Kevin Rudd’s hard-line policy to deal with asylum seekers is both decisive and divisive
The country waited with bated breath on Friday to find out how Kevin Rudd planned to deal with asylum seekers and his hard-line policy is both decisive and divisive.
Under the Government’s new policy, those trying to arrive in Australia other than through legitimate channels, i.e. by boat, to seek asylum, will not, under any circumstances, be settled in this country. Instead they will be sent to Papua New Guinea (PNG) for processing, which will result in them being resettled in PNG, resettled in a third country, or sent back to where they came from.
To accommodate the growing number of asylum seekers being sent to the Manus Island detention centre, the facility, which had an original capacity of 600 people, will be upgraded to house 3000. The cost and timescales of this upgrade are not yet currently known. Asylum seekers may also be detained elsewhere in PNG.
The agreement will remain in place for at least the next 12 months at least and there is no limit to the number of people who can be sent to PNG for processing. In an announcement made on Saturday, Kevin Rudd also put a $200,000 bounty on the heads of people smugglers.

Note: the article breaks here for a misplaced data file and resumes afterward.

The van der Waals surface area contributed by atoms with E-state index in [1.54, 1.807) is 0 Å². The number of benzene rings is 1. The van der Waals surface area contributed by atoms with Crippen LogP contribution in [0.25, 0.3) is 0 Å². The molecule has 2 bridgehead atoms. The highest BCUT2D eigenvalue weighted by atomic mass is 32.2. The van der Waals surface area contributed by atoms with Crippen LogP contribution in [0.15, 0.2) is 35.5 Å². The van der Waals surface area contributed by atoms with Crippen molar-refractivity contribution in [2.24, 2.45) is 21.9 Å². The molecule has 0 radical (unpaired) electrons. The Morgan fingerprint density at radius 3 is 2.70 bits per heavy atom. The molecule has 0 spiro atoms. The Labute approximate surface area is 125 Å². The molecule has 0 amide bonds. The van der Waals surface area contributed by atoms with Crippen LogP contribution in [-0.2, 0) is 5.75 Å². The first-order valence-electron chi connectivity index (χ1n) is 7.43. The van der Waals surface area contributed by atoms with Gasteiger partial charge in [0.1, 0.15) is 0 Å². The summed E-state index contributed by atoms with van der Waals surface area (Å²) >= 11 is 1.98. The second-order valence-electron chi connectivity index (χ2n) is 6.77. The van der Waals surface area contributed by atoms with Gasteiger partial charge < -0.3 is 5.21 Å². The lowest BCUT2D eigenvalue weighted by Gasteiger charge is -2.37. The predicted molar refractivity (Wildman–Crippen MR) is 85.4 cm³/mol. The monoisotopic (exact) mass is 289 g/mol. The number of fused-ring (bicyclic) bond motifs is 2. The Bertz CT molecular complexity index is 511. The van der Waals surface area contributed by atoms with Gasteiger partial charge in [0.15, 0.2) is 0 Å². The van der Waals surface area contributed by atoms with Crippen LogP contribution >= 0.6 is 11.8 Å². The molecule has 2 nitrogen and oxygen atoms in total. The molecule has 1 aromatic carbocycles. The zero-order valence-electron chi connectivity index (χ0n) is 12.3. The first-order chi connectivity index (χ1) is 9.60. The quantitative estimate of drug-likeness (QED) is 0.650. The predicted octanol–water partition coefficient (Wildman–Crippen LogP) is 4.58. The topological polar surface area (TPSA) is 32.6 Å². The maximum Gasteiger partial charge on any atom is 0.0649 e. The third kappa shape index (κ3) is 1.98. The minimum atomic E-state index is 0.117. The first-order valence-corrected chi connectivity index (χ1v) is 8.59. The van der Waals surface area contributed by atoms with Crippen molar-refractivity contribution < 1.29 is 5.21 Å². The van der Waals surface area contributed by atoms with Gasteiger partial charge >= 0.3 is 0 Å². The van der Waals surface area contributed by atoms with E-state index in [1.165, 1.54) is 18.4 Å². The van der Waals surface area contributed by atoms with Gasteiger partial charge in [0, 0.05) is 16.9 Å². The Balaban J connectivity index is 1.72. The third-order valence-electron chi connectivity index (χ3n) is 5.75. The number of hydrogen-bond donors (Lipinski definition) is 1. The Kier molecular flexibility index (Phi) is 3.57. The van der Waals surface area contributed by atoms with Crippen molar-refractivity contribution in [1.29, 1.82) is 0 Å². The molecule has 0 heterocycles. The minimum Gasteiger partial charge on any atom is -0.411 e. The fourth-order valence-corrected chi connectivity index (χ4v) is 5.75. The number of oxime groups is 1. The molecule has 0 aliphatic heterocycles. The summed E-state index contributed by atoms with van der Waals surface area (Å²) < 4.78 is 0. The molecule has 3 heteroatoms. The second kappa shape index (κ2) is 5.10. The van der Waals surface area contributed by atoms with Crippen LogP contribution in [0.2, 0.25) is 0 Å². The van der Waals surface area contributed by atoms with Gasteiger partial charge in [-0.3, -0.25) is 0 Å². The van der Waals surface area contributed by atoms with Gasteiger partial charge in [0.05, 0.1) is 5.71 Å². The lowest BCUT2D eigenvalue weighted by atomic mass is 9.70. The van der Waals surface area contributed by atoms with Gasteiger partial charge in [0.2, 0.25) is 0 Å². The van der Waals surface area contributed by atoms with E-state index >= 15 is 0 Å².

Under growing pressure to deal with the issue of boats trying to reach Australian shores and some coming to grief and resulting in a rescue or loss of lives, Kevin Rudd said that the agreement was, "part of a multi-layered approach to dealing with the scourge of people smuggling".
Coalition leader Tony Abbott initially welcomed the plan and stated that a Coalition Government would look to continue the agreement, however, he did cast doubt on the current Government’s ability to implement and manage the plan, “it won't work under Mr Rudd.”
"Let's face it, this is Labor's fifth go at getting it right and while this certainly is a very promising development in offshore processing, it is about processing boat people, it's not about stopping the boats and that in the end is what we have to do.”
The policy has also come under fire from human rights campaigners and Green’s leader Christine Milne, who said that Kevin Rudd has now "leapfrogged Tony Abbott on cruelty".
"This is really an appalling performance and it really does say to the rest of the world that Australia is a very rich country which is prepared to pass the buck to a very poor country because a Prime Minister doesn't have the courage or the moral authority to do the right thing by refugees,” said Christine Milne.
Human rights advocate David Manne was surprised by Mr Rudd's hard-line stance saying, "I am surprised on a number of fronts, first and foremost because Australia, having signed up to the Refugees' Convention in 1954, committed to protecting people who come to its shores, not exposing them to further risks elsewhere," he said. "In this case, a country that is far less well equipped to respond and accommodate to the needs of refugees."
Read the full story at ABC.net.au